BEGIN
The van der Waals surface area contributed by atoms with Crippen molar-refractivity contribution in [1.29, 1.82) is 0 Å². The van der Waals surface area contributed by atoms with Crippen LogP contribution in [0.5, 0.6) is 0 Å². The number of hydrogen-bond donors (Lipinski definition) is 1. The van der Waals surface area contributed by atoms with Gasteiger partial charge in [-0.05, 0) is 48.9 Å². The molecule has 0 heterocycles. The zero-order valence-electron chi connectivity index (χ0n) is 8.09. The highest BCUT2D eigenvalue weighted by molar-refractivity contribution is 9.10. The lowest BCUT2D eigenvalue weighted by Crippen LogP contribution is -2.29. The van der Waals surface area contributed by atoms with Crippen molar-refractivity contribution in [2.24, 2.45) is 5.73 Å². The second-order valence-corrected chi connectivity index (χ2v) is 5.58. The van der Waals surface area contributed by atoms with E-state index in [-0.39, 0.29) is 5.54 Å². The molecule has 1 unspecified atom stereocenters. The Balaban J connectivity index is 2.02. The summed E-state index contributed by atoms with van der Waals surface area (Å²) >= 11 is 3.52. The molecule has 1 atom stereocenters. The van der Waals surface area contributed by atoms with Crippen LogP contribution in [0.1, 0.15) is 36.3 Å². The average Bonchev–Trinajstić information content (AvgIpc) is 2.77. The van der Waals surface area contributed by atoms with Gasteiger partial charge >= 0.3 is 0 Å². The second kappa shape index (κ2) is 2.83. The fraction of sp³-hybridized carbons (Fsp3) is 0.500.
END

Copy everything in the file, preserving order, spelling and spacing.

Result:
The van der Waals surface area contributed by atoms with Crippen molar-refractivity contribution in [1.29, 1.82) is 0 Å². The van der Waals surface area contributed by atoms with Crippen LogP contribution in [0.5, 0.6) is 0 Å². The number of hydrogen-bond donors (Lipinski definition) is 1. The van der Waals surface area contributed by atoms with Gasteiger partial charge in [-0.05, 0) is 48.9 Å². The molecule has 0 heterocycles. The zero-order valence-electron chi connectivity index (χ0n) is 8.09. The highest BCUT2D eigenvalue weighted by molar-refractivity contribution is 9.10. The lowest BCUT2D eigenvalue weighted by Crippen LogP contribution is -2.29. The van der Waals surface area contributed by atoms with Crippen molar-refractivity contribution in [2.24, 2.45) is 5.73 Å². The second-order valence-corrected chi connectivity index (χ2v) is 5.58. The van der Waals surface area contributed by atoms with E-state index in [-0.39, 0.29) is 5.54 Å². The molecule has 1 unspecified atom stereocenters. The Balaban J connectivity index is 2.02. The summed E-state index contributed by atoms with van der Waals surface area (Å²) >= 11 is 3.52. The molecule has 1 atom stereocenters. The van der Waals surface area contributed by atoms with Crippen LogP contribution in [0.1, 0.15) is 36.3 Å². The average Bonchev–Trinajstić information content (AvgIpc) is 2.77. The van der Waals surface area contributed by atoms with Gasteiger partial charge >= 0.3 is 0 Å². The second kappa shape index (κ2) is 2.83. The fraction of sp³-hybridized carbons (Fsp3) is 0.500.